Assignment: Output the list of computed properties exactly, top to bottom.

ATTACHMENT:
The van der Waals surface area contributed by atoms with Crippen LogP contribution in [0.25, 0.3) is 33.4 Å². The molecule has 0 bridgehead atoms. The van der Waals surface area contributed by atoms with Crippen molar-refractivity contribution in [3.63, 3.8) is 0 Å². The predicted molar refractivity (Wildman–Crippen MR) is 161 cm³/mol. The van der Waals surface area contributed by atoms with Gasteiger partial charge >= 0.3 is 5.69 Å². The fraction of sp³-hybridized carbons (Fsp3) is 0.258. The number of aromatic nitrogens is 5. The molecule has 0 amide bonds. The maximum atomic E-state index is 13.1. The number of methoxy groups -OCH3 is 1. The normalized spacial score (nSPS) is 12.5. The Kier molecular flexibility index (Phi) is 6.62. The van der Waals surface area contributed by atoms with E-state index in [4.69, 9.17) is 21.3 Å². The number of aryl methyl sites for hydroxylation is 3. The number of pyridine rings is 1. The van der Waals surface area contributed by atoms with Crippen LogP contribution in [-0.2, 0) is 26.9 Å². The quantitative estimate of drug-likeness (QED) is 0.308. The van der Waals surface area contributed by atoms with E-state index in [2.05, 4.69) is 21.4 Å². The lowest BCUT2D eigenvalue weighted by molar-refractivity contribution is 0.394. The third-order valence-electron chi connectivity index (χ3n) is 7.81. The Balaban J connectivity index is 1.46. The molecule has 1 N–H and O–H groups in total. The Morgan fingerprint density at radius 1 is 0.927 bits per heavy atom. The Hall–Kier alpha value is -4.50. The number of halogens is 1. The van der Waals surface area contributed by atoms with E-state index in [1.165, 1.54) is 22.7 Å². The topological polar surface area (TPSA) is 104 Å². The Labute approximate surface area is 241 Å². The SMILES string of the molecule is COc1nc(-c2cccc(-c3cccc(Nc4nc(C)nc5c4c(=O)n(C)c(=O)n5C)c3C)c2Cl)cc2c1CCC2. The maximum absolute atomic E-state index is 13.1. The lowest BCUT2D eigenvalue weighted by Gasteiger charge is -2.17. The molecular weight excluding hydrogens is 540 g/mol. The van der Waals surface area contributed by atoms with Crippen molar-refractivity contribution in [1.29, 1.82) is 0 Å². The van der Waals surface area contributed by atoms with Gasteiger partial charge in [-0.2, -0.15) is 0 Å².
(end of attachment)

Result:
The van der Waals surface area contributed by atoms with Crippen LogP contribution in [0.25, 0.3) is 33.4 Å². The molecule has 0 bridgehead atoms. The van der Waals surface area contributed by atoms with Crippen molar-refractivity contribution in [3.63, 3.8) is 0 Å². The predicted molar refractivity (Wildman–Crippen MR) is 161 cm³/mol. The van der Waals surface area contributed by atoms with Gasteiger partial charge >= 0.3 is 5.69 Å². The fraction of sp³-hybridized carbons (Fsp3) is 0.258. The number of aromatic nitrogens is 5. The molecule has 0 amide bonds. The maximum atomic E-state index is 13.1. The number of methoxy groups -OCH3 is 1. The normalized spacial score (nSPS) is 12.5. The Kier molecular flexibility index (Phi) is 6.62. The van der Waals surface area contributed by atoms with E-state index in [4.69, 9.17) is 21.3 Å². The number of aryl methyl sites for hydroxylation is 3. The number of pyridine rings is 1. The van der Waals surface area contributed by atoms with Crippen LogP contribution in [-0.2, 0) is 26.9 Å². The quantitative estimate of drug-likeness (QED) is 0.308. The van der Waals surface area contributed by atoms with E-state index in [2.05, 4.69) is 21.4 Å². The lowest BCUT2D eigenvalue weighted by molar-refractivity contribution is 0.394. The third-order valence-electron chi connectivity index (χ3n) is 7.81. The Balaban J connectivity index is 1.46. The molecule has 1 N–H and O–H groups in total. The Morgan fingerprint density at radius 1 is 0.927 bits per heavy atom. The Hall–Kier alpha value is -4.50. The number of halogens is 1. The van der Waals surface area contributed by atoms with E-state index in [1.165, 1.54) is 22.7 Å². The topological polar surface area (TPSA) is 104 Å². The Labute approximate surface area is 241 Å². The SMILES string of the molecule is COc1nc(-c2cccc(-c3cccc(Nc4nc(C)nc5c4c(=O)n(C)c(=O)n5C)c3C)c2Cl)cc2c1CCC2. The maximum absolute atomic E-state index is 13.1. The lowest BCUT2D eigenvalue weighted by Gasteiger charge is -2.17. The molecular weight excluding hydrogens is 540 g/mol. The van der Waals surface area contributed by atoms with Crippen molar-refractivity contribution in [1.29, 1.82) is 0 Å². The van der Waals surface area contributed by atoms with Gasteiger partial charge in [-0.2, -0.15) is 0 Å².